girlssex1

Check out the first three installments of Susan L.M. Goldberg’s series:

June 6: A Biblical Feminist Confronts The Girls Goddesses, Part 1

June 16: Sex Mitzvah’d: Virginity Isn’t Easy for Girls

June 23: Money: Is That What Girls Goddesses Really Want?

*****

 ”I once told a guy to punch me in the chest and then come on that spot so I’d know what that felt like.”

To Hannah Horvath, that was an experience worth asking for, living through, and writing about. To the critics, disturbing sex scenes featuring a range of pornographic behaviors, including role-play lingo with a pedophile twist, are “realistic” depictions of Millennial relationships. These discomforting sex scenes aren’t just the show’s trademark. They’re reflective of a larger trend in pop culture, one that favors the kind of dominant male/submissive female dynamic railed against by previous feminist generations. Lena Dunham has become a hero for portraying sex like it is: unenjoyable, humiliating, and at times enslaving. By disenfranchising women in the bedroom, she has become a goddess feminist icon.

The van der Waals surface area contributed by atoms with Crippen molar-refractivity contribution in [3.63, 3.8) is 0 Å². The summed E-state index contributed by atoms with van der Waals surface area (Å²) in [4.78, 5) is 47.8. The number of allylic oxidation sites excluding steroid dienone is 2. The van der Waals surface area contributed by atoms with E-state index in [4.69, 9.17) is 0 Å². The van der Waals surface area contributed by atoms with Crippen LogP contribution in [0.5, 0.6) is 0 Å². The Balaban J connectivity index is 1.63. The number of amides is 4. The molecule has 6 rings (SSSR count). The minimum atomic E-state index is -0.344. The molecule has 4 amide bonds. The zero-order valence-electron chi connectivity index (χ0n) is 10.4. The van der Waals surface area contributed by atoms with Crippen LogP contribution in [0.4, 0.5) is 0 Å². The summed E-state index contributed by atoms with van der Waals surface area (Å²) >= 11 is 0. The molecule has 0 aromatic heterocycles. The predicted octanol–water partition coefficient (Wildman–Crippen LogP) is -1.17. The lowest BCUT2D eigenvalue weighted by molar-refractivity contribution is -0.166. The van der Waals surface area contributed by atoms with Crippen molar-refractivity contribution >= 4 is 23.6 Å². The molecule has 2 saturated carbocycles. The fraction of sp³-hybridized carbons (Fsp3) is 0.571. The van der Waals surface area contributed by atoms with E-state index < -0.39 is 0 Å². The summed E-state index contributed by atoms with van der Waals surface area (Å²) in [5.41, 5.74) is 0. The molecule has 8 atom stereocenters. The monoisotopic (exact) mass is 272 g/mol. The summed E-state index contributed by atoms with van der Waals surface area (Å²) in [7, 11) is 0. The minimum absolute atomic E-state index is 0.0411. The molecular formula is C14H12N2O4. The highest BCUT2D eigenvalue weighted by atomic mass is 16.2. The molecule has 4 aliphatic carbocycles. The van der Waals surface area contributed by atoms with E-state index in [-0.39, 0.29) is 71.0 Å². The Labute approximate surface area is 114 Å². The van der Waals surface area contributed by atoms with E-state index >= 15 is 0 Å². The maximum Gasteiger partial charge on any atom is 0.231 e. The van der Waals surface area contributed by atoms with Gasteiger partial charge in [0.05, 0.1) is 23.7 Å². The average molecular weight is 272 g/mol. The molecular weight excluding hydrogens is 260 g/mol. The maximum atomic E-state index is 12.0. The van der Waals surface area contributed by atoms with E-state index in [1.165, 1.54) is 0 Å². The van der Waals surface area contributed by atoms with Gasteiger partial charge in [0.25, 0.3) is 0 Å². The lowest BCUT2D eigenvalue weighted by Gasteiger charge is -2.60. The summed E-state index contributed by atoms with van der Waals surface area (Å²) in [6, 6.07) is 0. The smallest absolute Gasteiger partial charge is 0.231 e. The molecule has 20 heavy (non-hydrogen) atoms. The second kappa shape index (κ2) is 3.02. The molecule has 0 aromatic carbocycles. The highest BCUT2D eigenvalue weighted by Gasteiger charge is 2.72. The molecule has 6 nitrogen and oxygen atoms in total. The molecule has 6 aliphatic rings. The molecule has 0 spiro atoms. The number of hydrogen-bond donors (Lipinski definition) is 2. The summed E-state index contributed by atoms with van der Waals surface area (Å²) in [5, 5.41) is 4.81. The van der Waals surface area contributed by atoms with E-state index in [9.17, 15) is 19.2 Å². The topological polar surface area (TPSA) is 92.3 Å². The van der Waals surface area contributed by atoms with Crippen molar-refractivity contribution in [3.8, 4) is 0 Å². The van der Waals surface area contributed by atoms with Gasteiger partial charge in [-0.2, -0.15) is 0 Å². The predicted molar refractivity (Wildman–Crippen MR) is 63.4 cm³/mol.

Dunham and the critics who praise her are not alone in viewing pornography and pornographic imagery as tools for female empowerment. According to feminist pornographer Tristan Taormino:

Images of dominance and submission are not anti-feminist in and of themselves. … Feminist pornographers don’t want to do away with sexual power dynamics; many of us want to explore them in an explicitly consensual and more diverse, nuanced, non-stereotypical way.

Girls, with its raw, unromantic view of sexual relationships and power games, is anything but stereotypical and invites one to take a closer look at the intersection between pornography and pop culture in terms of power and art. In terms of power, how has the proliferation of porn culture transformed the sexual dynamics of modern dating? How do secular goddess values differ from biblical values in balancing the masculine and feminine in monogamy and marriage?